Sacred Subdivisions

The Postsuburban Transformation of American Evangelicalism

233 pages

7 tables, 12 figures, 7 halftones illustrations

November, 2012

ISBN: 9780814770931

$26

Paper

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Author

Justin G. Wilford is Research Associate in the Center for Religion and Civic Culture at the University of Southern California. 

All books by Justin Wilford

In an era where church attendance has reached an all-time low, recent polling has shown that Americans are becoming less formally religious and more promiscuous in their religious commitments. Within both mainline and evangelical Christianity in America, it is common to hear of secularizing pressures and increasing competition from nonreligious sources. Yet there is a kind of religious institution that has enjoyed great popularity over the past thirty years: the evangelical megachurch. Evangelical megachurches not only continue to grow in number, but also in cultural, political, and economic influence. To appreciate their appeal is to understand not only how they are innovating, but more crucially, where their innovation is taking place.
 
In this groundbreaking and interdisciplinary study, Justin G. Wilford argues that the success of the megachurch is hinged upon its use of space: its location on the postsuburban fringe of large cities, its fragmented, dispersed structure, and its focus on individualized spaces of intimacy such as small group meetings in homes, which help to interpret suburban life as religiously meaningful and create a sense of belonging. Based on original fieldwork at Rick Warren’s Saddleback Church, one of the largest and most influential megachurches in America, Sacred Subdivisions explains how evangelical megachurches thrive by transforming mundane secular spaces into arenas of religious significance.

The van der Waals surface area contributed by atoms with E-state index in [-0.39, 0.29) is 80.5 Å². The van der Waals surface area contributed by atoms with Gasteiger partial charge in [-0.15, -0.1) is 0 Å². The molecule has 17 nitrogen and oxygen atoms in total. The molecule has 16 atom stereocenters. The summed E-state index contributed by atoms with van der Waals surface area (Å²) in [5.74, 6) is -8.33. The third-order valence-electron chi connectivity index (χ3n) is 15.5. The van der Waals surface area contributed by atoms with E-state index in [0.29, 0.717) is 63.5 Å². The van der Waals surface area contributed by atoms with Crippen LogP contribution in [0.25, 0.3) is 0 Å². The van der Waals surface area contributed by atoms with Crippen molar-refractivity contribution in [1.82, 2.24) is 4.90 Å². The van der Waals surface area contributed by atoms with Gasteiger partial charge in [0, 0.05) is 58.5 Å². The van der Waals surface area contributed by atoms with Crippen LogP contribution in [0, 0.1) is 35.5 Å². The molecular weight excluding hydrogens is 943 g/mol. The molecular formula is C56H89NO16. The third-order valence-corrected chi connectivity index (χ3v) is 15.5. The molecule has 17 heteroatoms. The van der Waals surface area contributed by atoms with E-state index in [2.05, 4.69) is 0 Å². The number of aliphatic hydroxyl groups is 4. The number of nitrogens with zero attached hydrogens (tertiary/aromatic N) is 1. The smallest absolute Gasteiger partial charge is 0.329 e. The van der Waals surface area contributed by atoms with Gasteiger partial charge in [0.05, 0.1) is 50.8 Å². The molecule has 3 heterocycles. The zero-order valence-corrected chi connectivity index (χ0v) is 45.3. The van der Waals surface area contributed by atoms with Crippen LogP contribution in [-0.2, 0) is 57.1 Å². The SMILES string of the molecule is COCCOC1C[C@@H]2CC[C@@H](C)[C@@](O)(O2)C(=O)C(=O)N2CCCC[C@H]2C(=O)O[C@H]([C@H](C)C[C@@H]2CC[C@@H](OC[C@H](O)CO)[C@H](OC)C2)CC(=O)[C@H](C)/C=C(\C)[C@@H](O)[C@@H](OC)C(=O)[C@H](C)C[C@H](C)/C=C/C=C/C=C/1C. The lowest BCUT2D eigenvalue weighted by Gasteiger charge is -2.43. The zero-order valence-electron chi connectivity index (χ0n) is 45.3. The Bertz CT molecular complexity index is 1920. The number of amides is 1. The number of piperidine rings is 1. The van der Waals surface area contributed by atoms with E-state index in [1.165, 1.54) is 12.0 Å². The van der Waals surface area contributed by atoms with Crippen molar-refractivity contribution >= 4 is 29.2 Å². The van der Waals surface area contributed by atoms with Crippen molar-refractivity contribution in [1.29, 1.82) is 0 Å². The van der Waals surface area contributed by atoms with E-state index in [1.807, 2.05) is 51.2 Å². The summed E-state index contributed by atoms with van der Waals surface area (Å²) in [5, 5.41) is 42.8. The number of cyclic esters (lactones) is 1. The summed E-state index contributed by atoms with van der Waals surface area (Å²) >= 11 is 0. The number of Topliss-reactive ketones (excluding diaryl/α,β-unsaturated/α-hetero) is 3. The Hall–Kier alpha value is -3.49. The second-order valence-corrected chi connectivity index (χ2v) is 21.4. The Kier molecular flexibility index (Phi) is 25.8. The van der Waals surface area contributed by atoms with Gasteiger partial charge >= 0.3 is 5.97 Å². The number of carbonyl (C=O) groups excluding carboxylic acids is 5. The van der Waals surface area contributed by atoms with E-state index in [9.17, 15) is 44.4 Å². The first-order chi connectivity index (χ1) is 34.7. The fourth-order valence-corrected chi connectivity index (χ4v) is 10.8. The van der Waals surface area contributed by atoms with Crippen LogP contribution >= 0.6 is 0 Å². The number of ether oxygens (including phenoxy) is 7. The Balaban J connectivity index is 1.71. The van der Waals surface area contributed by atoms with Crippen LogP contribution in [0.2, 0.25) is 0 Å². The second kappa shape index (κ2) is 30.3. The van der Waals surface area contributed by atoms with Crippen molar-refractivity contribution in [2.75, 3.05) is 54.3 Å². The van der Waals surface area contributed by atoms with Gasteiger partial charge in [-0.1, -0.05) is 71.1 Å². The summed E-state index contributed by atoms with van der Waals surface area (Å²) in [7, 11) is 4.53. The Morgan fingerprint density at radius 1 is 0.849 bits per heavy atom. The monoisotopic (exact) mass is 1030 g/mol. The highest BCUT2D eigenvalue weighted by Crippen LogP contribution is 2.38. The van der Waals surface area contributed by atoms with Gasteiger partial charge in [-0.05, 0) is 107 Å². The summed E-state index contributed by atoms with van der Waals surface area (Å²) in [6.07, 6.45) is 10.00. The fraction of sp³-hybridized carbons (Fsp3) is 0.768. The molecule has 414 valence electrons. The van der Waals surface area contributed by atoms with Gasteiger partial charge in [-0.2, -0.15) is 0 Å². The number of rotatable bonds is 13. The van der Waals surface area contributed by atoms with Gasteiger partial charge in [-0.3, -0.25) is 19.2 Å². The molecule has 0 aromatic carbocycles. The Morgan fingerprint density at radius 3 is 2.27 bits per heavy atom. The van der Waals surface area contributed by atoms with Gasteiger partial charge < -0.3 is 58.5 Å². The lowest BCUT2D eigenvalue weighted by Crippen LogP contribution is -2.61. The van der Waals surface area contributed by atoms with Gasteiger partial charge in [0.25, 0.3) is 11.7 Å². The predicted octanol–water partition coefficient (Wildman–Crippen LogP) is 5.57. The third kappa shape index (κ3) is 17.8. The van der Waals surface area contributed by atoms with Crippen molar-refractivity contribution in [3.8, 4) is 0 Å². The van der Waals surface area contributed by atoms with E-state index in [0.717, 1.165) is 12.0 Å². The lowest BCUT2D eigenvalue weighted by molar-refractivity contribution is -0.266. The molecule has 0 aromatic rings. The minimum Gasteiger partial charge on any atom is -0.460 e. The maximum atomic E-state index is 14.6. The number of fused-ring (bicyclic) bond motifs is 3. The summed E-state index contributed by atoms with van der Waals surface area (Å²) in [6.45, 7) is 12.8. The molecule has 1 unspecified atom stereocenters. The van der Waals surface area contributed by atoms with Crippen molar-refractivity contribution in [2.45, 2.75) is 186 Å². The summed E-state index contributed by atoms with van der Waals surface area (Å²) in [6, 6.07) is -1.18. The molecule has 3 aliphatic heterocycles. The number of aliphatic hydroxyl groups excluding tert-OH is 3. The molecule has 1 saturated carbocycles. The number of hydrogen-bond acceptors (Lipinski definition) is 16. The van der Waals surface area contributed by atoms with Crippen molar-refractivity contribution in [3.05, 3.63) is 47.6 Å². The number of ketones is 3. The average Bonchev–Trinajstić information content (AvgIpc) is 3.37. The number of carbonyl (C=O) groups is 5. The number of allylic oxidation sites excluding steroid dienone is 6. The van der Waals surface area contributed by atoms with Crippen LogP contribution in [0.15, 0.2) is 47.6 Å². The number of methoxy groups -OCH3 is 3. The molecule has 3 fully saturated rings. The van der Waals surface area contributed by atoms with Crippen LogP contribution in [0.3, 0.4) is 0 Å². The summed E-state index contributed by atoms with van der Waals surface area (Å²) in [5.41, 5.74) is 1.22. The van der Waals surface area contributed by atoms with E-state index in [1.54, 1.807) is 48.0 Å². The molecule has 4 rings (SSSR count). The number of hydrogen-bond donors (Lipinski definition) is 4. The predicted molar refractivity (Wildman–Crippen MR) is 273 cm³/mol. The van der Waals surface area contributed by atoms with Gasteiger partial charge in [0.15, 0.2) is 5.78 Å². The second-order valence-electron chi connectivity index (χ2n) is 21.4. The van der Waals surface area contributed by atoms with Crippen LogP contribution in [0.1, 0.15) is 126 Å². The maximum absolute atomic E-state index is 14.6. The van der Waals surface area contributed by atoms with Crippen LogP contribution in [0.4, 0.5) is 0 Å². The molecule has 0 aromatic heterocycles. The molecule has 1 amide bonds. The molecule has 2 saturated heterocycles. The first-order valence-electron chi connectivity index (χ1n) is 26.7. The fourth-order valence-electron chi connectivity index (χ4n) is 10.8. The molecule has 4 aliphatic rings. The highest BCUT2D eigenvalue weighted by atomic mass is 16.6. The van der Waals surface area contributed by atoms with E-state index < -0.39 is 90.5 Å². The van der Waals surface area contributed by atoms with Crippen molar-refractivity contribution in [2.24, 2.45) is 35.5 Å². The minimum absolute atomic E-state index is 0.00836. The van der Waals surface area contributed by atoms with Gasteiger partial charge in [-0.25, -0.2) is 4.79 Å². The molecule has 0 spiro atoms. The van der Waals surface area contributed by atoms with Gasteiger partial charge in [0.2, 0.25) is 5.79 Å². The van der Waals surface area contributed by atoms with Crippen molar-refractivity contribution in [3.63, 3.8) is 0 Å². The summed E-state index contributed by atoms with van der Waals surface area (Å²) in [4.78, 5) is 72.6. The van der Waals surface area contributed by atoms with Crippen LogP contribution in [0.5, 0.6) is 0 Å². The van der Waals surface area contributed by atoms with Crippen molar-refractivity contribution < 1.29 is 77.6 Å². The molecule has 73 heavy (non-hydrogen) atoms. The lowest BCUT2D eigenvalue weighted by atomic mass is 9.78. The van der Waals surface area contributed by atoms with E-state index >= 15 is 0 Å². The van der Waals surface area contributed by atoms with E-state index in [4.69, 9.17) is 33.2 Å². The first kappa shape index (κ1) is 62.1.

Reviews

  • "The author, using the literature and theoretical work in cultural geography, makes a strong case that Postdenominational Evangelical (PE) Megachurches must be analyzed not simply as more effective marketers of religious goods, but as innovators in a fragmented and post-suburban social and spatial environment that dictates a new form of meaning-making relative to religion. As a reviewer (who is not a geographer), I found the text fascinating study. Wilford’s grasp of the literature in sociology of religion and in his own discipline is impressive. His willingness to push against old and new paradigms and prejudices was bracing."

    —James K. Wellman Jr., University of Washington

  • "This is a brilliant analysis of why postsuburban megachurches, such as Rick Warren’s Saddleback Community Church, are growing. Justin Wilford utilizes his training as a geographer to understand the fit between suburban sprawl and postdenominational churches. These liturgically lithe, symbolically flexible, and spatially supple churches are attractive to people living fragmented lives because they mirror the choices available to residents of secular suburbia, while at the same time supplying community, therapeutic insight, and biblically-informed language of how to live a purposeful life."

    —Donald E. Miller, Center for Religion and Civic Culture, University of Southern California

  • "[T]his is a very readable addition to the literature on megachurches and expands our understanding of their influences in American religious life."

    —Stephen Ellingson, Nova Religio

  • "Sacred Subdivisions offers a much needed assessment of the attractiveness of megachurches within the postsuburban milieu. Wilford skillfully explains how places like Saddleback remain so attractive to those living in an era of socio-spatial fragmentation."

    —Mark T. Mulder, Religious Research Association Review

  • “Wilford writes clearly and makes complex issues quite accessible. Anthropologists of Christianity and contemporary American cities, especially, stand to benefit from the book’s major insights about the deep entanglements of evangelical religion, late modernity, and the cultural geography of postsuburbia.”

    —James S. Bielo, Anthropological Quarterly

  • “Wilford’s holistic reading of the evangelical landscape provides a new understanding of how megachurches have swept across suburban America.”

    —Deborah Justice, Marginalia

  • "Wilford does a great service by highlighting the role of the material and spatial configuration of large evangelical congregations and has simultaneously brought secularization debates into geography and important spatial theory into the sociology of religion."

    —Peter Schuurman, Oxford University Press